• Foods that are a good source of folate include: fortified breakfast cereals, whole wheat products, leafy green vegetables, asparagus, oranges, liver, eggs, beans (kidney, black, Lima), and sunflower seeds.

Key recommendations about alcoholic beverages

  • If you choose to drink alcoholic beverages, drink moderate amounts.

  • Women should limit themselves to one drink per day and men to two drinks per day. Alcohol adds calories to your diet without providing the nutrition you need.

  • For additional information, please see the Healthy Living Message: "Limit Alcohol."

If you have questions or interest in making a healthy living change, please see your primary care team at the VA facility in which you receive health care.

Read More

Supporting Information: Definitions to terms used in the article

U.S. National Institutes of Health (NIH), National Institute on Aging (NIA) health information including brochures such as: Healthy Eating After 50; Osteoporosis: The Bone Thief; High Blood Pressure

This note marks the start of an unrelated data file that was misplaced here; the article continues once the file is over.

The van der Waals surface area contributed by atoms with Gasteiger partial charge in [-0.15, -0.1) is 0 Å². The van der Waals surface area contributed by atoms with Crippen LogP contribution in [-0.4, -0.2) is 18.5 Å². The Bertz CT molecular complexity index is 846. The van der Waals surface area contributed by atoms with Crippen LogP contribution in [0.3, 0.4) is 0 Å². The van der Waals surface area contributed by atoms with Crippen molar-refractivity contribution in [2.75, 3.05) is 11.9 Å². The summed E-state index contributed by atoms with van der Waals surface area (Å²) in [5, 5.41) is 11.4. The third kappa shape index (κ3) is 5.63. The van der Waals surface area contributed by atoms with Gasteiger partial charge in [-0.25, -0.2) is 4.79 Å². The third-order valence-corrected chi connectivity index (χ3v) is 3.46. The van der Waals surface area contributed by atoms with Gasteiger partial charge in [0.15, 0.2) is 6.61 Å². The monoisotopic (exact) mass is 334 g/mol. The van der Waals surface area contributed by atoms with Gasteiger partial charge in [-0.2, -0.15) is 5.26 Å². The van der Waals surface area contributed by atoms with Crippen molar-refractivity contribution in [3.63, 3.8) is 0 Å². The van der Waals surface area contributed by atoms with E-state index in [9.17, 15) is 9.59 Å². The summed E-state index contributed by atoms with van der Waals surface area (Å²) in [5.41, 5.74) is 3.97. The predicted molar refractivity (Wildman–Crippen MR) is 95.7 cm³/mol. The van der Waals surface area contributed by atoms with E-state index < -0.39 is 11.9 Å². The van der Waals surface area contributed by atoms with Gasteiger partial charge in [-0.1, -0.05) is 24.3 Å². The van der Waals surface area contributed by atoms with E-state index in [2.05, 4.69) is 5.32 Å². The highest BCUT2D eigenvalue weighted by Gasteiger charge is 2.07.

The Food Guide Pyramid

Office of Disease Prevention and Health Promotion, HHS

Healthfinder®:A Quick Guide to Reliable Information on Healthy Eating and Other Topics, HHS

U.S. Department of Agriculture and U.S. Department of Health and Human Services (HHS

Centers for Disease Control and Prevention (CDC), HHS

Office on Women's Health (OWH), HHS

Healthfinder: Eat Healthy

VHA National Health Promotion and Disease Prevention Program

Source Documents

HHS. Healthfinder: A Quick Guide to Reliable Information on Healthy Eating and Other Topics.

HHS. US Department of Aguiculture and US Department of Health and Human Services Nutrition website.

CDC. Centers for Disease Control and Prevention Nutrition website.

The Food Guide Pyramid website.

Office of Disease Prevention and Health Promotion Dietary Guidelines website.

Office of Women's Health Fitness and Nutrition website.

The Guide to Community Preventive Services-Nutrition - website.

Behavioral Counseling in Primary Care to Promote a Healthy Diet website.

Recommended Community Strategies and Measurements to prevent Obesity in the United States website.

Agency for Healthcare Research and Quality (AHRQ) - Integrating Evidence-Based Clinical and Community Strategies to Improve Health.


Updated/Reviewed: August 1, 2011